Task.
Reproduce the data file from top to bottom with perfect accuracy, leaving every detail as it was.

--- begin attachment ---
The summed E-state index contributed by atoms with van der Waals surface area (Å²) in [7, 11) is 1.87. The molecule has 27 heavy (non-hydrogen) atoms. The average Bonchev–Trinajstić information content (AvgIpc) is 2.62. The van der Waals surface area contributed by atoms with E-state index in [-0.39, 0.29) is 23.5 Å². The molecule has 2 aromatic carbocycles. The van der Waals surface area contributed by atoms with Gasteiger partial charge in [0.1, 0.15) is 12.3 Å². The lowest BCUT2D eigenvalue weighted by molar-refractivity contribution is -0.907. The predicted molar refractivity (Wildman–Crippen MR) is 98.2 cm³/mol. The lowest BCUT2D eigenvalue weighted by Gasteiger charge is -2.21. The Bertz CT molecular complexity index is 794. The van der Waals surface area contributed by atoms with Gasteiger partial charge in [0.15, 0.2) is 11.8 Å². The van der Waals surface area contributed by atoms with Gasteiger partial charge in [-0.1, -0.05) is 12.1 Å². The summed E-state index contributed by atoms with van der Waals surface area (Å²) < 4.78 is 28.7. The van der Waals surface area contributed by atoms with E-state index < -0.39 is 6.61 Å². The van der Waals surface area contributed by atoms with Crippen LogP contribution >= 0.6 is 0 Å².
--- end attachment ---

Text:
The summed E-state index contributed by atoms with van der Waals surface area (Å²) in [7, 11) is 1.87. The molecule has 27 heavy (non-hydrogen) atoms. The average Bonchev–Trinajstić information content (AvgIpc) is 2.62. The van der Waals surface area contributed by atoms with E-state index in [-0.39, 0.29) is 23.5 Å². The molecule has 2 aromatic carbocycles. The van der Waals surface area contributed by atoms with Gasteiger partial charge in [0.1, 0.15) is 12.3 Å². The lowest BCUT2D eigenvalue weighted by molar-refractivity contribution is -0.907. The predicted molar refractivity (Wildman–Crippen MR) is 98.2 cm³/mol. The lowest BCUT2D eigenvalue weighted by Gasteiger charge is -2.21. The Bertz CT molecular complexity index is 794. The van der Waals surface area contributed by atoms with Gasteiger partial charge in [0.15, 0.2) is 11.8 Å². The van der Waals surface area contributed by atoms with Gasteiger partial charge in [-0.1, -0.05) is 12.1 Å². The summed E-state index contributed by atoms with van der Waals surface area (Å²) < 4.78 is 28.7. The van der Waals surface area contributed by atoms with E-state index < -0.39 is 6.61 Å². The van der Waals surface area contributed by atoms with Crippen LogP contribution >= 0.6 is 0 Å².